Reading February 2018

Looking back over this month’s reading, I think there’s a common theme among all of the titles: that through resilience and self-examination humans can endure hardship. Whether these experiences come through the death of a loved one, the solo trek across a desert or unpacking the mysteries within our brains we can learn so much about our nature.

I think it’s fair to say that Tracks by Robyn Davidson has an important place in Australian text history. Forty years after her mammoth crossing of half of the continent with a few camels and a dog, and attracting such media attention in the process, says a lot about what women were perceived to be capable of and defying archaic, even sexist, expectations. This is why I’m glad she went into so much detail in the first third of the book as she documents her preparation to go on the journey. It makes the reader appreciate just how arduous – emotionally and physically – it was going to be. Inspiring.

If you’ve ever watched Joe Biden in an interview, you’ll probably be familiar with his easy, natural, expansive ways of telling a story and the case is the same in Promise Me, Dad. It’s not very often I read a text and can absolutely hear the author’s voice in my ear. It was almost uncanny. This is a lovely, touching book about the final months of his son Beau’s life, as Biden was also winding up his time as vice president and deciding whether or not to run for president in the 2016 elections. I had to imagine the kind of grace someone would need to have to handle that stress, let alone fielding phone calls from embattled and endangered world leaders needing help. He goes into a little detail about the US political system, but not in a way that totally loses someone quite unfamiliar with it (like I am). I finished missing him and President Obama even more than I already do.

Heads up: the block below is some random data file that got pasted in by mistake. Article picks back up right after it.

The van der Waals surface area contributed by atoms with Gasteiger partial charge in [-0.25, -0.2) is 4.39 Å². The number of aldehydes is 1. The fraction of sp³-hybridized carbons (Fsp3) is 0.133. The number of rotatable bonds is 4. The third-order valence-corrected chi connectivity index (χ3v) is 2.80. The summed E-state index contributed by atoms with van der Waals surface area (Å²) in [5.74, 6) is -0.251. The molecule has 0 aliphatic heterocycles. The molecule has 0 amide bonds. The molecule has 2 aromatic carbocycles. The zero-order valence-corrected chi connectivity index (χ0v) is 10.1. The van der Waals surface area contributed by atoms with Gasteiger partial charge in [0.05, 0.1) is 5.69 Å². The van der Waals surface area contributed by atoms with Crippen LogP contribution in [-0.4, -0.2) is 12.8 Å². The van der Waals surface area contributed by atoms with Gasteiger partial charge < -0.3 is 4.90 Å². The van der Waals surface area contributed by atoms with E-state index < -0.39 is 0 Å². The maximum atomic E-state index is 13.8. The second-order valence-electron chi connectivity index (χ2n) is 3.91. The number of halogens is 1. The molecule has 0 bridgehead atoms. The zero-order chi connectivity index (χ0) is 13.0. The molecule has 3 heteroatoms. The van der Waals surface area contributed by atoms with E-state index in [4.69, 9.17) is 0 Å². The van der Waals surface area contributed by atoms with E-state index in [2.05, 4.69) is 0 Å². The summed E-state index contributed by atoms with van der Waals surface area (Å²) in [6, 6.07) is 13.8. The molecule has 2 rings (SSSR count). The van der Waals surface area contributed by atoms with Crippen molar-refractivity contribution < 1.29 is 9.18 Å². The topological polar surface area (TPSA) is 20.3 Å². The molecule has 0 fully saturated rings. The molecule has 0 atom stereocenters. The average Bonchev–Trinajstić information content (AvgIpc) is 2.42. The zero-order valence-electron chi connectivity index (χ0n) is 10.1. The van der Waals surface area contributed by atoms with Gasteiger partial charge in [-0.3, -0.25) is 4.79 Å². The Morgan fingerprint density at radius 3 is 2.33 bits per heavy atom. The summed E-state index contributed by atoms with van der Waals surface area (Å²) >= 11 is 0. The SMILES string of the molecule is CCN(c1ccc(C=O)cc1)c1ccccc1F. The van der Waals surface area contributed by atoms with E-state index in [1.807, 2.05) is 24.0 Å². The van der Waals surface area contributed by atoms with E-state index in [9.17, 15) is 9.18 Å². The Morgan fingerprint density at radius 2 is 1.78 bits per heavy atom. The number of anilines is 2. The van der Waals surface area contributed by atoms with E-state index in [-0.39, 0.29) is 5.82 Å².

The Year of Magical Thinking by Joan Didion is a memoir but feels like much more than that. It has a mercurial quality, shifting back and forth in time effortlessly, in a way that isn’t jolting and the reader can keep up with – that’s hard to do, but Didion is a master of the craft. The book accounts of her first year of being a widow, while also caring for her very ill, hospitalised daughter, Quintana. (The tragedy only got worse, for Quintana died shortly before its publication.)

I’m only part of the way through The River of Consciousness by Oliver Sacks. This was his final book before his death and although many of the essays have been published previously, I am coming to them all with fresh, eager eyes. What a treat – and what a talent we’ve lost.

bad-girls-of-fashionBad Girls of Fashion by Jennifer Croll and illustrated by Ada Buchholc. is my final pick for this month. I borrowed it from the library in case Keira was interested (she wasn’t) and whether or not it might inspire an article idea (it did). I got a great introduction to some topics I – regrettably – need even more education on, like riot grrrl culture and the pussy riots. The inclusion of new icons like Rihanna and Tavi Gevinson was also a nice touch. I did spot a factual error – Cher won her best actress Oscar in 1988, not 1990 as the text stated. I know some people will argue it isn’t a big deal, but those kinds of details matter to me. The illustrations are great – bright and bold.

What are you reading this month?


Karen Andrews is the creator of this website, one of the most established and well-respected parenting blogs in the country. She is also an author, award-winning writer, poet, editor and publisher at Miscellaneous Press. Her latest book is Trust the Process: 101 Tips on Writing and Creativity (October, 2017).